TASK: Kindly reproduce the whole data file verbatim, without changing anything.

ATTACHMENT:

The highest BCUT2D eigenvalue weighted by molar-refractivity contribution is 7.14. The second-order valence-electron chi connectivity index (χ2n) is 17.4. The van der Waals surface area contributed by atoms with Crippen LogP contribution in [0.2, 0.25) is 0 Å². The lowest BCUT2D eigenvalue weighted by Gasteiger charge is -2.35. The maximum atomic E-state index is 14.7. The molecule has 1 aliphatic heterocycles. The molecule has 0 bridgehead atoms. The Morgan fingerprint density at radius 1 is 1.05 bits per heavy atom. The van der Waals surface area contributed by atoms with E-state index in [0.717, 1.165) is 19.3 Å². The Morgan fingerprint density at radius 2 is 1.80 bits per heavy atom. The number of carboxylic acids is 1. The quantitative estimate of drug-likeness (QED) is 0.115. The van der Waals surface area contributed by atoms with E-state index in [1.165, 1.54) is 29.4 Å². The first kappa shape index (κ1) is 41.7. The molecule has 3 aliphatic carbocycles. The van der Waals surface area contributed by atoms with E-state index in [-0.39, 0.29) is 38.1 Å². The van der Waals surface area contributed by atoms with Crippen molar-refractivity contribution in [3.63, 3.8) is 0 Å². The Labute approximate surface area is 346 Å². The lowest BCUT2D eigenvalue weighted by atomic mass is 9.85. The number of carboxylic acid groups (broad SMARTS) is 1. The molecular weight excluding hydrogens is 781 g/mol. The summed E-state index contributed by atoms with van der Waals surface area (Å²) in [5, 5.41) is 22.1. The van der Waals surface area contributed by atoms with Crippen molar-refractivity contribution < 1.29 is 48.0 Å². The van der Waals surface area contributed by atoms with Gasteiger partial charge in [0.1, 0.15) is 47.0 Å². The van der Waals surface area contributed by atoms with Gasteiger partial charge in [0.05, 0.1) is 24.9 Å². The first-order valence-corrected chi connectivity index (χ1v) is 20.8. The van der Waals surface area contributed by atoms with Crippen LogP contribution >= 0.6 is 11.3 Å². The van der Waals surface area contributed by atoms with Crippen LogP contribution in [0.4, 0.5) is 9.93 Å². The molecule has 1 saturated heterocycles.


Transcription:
The highest BCUT2D eigenvalue weighted by molar-refractivity contribution is 7.14. The second-order valence-electron chi connectivity index (χ2n) is 17.4. The van der Waals surface area contributed by atoms with Crippen LogP contribution in [0.2, 0.25) is 0 Å². The lowest BCUT2D eigenvalue weighted by Gasteiger charge is -2.35. The maximum atomic E-state index is 14.7. The molecule has 1 aliphatic heterocycles. The molecule has 0 bridgehead atoms. The Morgan fingerprint density at radius 1 is 1.05 bits per heavy atom. The van der Waals surface area contributed by atoms with E-state index in [0.717, 1.165) is 19.3 Å². The Morgan fingerprint density at radius 2 is 1.80 bits per heavy atom. The number of carboxylic acids is 1. The quantitative estimate of drug-likeness (QED) is 0.115. The van der Waals surface area contributed by atoms with E-state index in [1.165, 1.54) is 29.4 Å². The first kappa shape index (κ1) is 41.7. The molecule has 3 aliphatic carbocycles. The van der Waals surface area contributed by atoms with E-state index in [-0.39, 0.29) is 38.1 Å². The van der Waals surface area contributed by atoms with Crippen molar-refractivity contribution in [3.63, 3.8) is 0 Å². The Labute approximate surface area is 346 Å². The lowest BCUT2D eigenvalue weighted by atomic mass is 9.85. The number of carboxylic acid groups (broad SMARTS) is 1. The molecular weight excluding hydrogens is 781 g/mol. The summed E-state index contributed by atoms with van der Waals surface area (Å²) in [5, 5.41) is 22.1. The van der Waals surface area contributed by atoms with Crippen molar-refractivity contribution < 1.29 is 48.0 Å². The van der Waals surface area contributed by atoms with Gasteiger partial charge in [0.1, 0.15) is 47.0 Å². The van der Waals surface area contributed by atoms with Gasteiger partial charge in [0.05, 0.1) is 24.9 Å². The first-order valence-corrected chi connectivity index (χ1v) is 20.8. The van der Waals surface area contributed by atoms with Crippen LogP contribution >= 0.6 is 11.3 Å². The van der Waals surface area contributed by atoms with Crippen LogP contribution in [0.4, 0.5) is 9.93 Å². The molecule has 1 saturated heterocycles.